Here's Why Some Of Hawaii's Most Beautiful Songbirds Might Go Extinct

Climate change might have something to do with it, according to a new study.

Some of Hawaii's most beautiful songbirds are disappearing.

And, according to a new study, climate change might be to blame.

Researchers focused on eight bird species on the island of Kauai.

Six of these belong to a group of colorful birds called honeycreepers, which have lived on the Hawaiian islands for centuries.

And scientists believe those six species could possibly cease to exist in Hawaii within the next 10 years.

Researchers say that's because rising temperatures have increased the spread of mosquito-borne diseases in areas that were previously cool enough to keep them under control.

And since most of the island's forest birds have evolved in a pretty much disease-free environment, they're more susceptible to avian malaria and other dangerous illnesses.

One of the study's authors told The Verge the study taught them two main things about Kauai's birds:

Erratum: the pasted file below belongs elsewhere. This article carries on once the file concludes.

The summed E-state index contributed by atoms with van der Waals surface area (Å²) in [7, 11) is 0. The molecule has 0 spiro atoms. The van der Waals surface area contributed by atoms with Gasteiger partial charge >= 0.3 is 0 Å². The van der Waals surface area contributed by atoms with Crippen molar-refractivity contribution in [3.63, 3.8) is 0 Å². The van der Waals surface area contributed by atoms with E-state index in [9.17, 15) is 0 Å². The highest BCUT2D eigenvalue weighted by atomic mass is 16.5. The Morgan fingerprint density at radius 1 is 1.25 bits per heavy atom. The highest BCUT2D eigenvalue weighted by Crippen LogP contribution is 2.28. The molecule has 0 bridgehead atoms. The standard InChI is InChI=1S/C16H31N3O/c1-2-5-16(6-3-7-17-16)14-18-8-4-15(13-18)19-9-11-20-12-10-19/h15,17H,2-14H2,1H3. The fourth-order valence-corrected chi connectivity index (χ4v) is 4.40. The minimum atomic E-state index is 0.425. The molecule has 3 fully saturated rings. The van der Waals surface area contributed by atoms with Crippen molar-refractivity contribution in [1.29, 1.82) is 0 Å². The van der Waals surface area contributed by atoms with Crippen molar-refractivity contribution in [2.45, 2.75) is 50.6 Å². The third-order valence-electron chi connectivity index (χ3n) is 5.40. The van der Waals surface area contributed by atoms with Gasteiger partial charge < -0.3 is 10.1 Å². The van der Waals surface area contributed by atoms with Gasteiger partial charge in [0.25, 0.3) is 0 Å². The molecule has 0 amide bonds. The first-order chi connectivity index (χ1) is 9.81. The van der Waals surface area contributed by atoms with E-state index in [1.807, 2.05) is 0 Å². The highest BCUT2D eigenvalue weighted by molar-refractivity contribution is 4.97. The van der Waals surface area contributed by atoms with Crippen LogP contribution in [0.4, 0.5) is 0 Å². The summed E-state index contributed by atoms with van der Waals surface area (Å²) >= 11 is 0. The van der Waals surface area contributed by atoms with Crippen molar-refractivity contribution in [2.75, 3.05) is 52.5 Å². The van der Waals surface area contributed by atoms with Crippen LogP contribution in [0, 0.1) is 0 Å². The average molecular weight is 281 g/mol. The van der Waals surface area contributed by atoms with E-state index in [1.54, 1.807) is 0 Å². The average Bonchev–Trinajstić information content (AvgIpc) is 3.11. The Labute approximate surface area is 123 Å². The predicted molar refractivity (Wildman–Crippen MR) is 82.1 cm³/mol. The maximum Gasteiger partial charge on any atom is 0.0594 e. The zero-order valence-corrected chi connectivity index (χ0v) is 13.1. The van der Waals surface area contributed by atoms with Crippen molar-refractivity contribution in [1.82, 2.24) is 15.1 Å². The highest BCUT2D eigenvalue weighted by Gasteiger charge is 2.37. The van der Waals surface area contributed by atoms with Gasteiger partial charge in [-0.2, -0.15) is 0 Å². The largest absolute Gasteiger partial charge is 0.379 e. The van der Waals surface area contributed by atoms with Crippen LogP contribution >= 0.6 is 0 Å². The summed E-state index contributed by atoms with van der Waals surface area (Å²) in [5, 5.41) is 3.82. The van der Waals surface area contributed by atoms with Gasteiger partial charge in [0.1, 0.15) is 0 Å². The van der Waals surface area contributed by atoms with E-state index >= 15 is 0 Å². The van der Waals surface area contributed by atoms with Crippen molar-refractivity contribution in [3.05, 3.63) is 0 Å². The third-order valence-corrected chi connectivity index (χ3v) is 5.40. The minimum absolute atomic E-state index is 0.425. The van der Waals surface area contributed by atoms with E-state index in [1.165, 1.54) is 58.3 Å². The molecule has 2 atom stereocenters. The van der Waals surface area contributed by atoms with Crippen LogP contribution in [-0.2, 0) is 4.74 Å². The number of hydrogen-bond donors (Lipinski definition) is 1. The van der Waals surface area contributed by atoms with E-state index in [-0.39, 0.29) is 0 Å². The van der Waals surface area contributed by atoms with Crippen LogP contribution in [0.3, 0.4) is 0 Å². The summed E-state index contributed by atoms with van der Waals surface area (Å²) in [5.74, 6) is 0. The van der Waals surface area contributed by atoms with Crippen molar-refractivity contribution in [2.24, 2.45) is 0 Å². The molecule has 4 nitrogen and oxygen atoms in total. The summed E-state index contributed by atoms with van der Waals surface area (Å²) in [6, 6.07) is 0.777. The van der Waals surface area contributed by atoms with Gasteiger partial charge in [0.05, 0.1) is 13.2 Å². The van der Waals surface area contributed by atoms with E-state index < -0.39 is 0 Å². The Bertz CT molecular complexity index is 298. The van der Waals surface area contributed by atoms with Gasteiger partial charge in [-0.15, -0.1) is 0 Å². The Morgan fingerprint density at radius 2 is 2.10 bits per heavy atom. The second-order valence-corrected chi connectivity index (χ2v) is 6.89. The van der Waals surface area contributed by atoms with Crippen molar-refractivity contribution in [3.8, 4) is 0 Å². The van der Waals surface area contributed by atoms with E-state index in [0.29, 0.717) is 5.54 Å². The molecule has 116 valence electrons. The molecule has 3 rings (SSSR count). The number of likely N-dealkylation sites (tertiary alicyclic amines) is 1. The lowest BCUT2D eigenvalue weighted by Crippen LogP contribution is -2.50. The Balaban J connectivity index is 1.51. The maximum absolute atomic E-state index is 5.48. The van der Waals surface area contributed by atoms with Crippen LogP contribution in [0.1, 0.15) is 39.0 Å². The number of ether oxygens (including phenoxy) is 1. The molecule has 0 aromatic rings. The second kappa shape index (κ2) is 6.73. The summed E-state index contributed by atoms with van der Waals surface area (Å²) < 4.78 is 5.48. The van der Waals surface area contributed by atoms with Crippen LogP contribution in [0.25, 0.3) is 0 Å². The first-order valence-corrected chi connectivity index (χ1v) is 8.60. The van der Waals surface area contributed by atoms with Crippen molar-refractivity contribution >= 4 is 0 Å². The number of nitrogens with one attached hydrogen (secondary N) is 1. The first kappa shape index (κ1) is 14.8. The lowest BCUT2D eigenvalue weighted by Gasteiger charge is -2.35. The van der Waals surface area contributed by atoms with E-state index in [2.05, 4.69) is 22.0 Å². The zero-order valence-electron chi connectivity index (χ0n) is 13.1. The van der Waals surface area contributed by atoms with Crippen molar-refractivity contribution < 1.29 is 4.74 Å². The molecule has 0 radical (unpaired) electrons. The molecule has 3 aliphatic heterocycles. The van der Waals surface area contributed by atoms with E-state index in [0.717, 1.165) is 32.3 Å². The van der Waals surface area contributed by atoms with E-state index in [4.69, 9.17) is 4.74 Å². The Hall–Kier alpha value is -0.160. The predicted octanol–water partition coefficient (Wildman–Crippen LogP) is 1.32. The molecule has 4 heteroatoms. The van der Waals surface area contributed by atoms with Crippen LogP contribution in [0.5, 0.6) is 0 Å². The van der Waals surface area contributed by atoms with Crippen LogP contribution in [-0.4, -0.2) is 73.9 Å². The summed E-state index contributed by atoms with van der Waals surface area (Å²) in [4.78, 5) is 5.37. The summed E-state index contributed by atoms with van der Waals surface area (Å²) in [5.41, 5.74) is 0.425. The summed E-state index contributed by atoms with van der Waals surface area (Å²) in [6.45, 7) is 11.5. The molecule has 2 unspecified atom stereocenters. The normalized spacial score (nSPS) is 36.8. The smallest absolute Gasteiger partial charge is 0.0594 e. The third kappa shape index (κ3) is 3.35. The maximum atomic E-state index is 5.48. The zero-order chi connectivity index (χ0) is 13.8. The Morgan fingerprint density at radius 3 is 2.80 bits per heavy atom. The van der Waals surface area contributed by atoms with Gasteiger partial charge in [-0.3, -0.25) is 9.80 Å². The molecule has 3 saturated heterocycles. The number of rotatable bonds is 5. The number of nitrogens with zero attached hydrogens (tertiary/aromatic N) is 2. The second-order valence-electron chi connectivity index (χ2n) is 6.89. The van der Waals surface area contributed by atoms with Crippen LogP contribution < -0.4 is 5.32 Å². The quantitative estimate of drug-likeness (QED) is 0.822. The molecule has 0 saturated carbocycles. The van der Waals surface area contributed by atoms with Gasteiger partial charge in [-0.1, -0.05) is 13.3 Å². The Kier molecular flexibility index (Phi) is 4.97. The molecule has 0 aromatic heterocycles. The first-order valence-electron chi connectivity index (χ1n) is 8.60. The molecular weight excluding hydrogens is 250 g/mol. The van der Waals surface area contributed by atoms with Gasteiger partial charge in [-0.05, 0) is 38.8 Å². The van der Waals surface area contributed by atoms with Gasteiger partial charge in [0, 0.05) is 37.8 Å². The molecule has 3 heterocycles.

"One, that the ones we already knew were in trouble were in even worse trouble than we thought. ... And two, species that we thought were doing okay were actually now in trouble. So it was a really worrisome finding."

And losing the birds could be a big problem for Kauai's forest ecosystem. The honeycreepers help pollinate plants, keep bug populations under control and spread seeds.

The study's authors say they are trying to protect the remaining honeycreepers by collecting eggs to safely breed them in captivity.

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Here's Why Some Of Hawaii's Most Beautiful Songbirds Might Go Extinct
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